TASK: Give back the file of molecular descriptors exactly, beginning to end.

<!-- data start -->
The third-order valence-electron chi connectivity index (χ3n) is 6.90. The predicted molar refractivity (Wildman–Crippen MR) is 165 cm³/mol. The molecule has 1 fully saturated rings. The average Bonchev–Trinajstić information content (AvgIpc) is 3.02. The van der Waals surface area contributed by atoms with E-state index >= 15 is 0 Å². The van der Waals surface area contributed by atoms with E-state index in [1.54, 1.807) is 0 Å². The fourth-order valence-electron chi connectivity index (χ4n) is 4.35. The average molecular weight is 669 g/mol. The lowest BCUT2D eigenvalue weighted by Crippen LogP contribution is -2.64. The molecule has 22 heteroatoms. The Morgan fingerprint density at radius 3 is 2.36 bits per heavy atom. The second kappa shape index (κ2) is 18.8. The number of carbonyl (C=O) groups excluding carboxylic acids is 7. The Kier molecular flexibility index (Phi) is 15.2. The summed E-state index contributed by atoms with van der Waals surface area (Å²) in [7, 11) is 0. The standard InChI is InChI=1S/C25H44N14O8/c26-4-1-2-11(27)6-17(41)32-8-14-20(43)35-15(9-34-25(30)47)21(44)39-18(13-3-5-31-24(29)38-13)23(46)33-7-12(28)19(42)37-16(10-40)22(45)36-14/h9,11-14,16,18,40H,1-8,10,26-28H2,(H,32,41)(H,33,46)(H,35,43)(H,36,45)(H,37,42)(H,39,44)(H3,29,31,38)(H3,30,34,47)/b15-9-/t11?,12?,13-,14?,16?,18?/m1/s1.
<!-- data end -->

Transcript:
The third-order valence-electron chi connectivity index (χ3n) is 6.90. The predicted molar refractivity (Wildman–Crippen MR) is 165 cm³/mol. The molecule has 1 fully saturated rings. The average Bonchev–Trinajstić information content (AvgIpc) is 3.02. The van der Waals surface area contributed by atoms with E-state index >= 15 is 0 Å². The van der Waals surface area contributed by atoms with E-state index in [1.54, 1.807) is 0 Å². The fourth-order valence-electron chi connectivity index (χ4n) is 4.35. The average molecular weight is 669 g/mol. The lowest BCUT2D eigenvalue weighted by Crippen LogP contribution is -2.64. The molecule has 22 heteroatoms. The Morgan fingerprint density at radius 3 is 2.36 bits per heavy atom. The second kappa shape index (κ2) is 18.8. The number of carbonyl (C=O) groups excluding carboxylic acids is 7. The Kier molecular flexibility index (Phi) is 15.2. The summed E-state index contributed by atoms with van der Waals surface area (Å²) in [7, 11) is 0. The standard InChI is InChI=1S/C25H44N14O8/c26-4-1-2-11(27)6-17(41)32-8-14-20(43)35-15(9-34-25(30)47)21(44)39-18(13-3-5-31-24(29)38-13)23(46)33-7-12(28)19(42)37-16(10-40)22(45)36-14/h9,11-14,16,18,40H,1-8,10,26-28H2,(H,32,41)(H,33,46)(H,35,43)(H,36,45)(H,37,42)(H,39,44)(H3,29,31,38)(H3,30,34,47)/b15-9-/t11?,12?,13-,14?,16?,18?/m1/s1.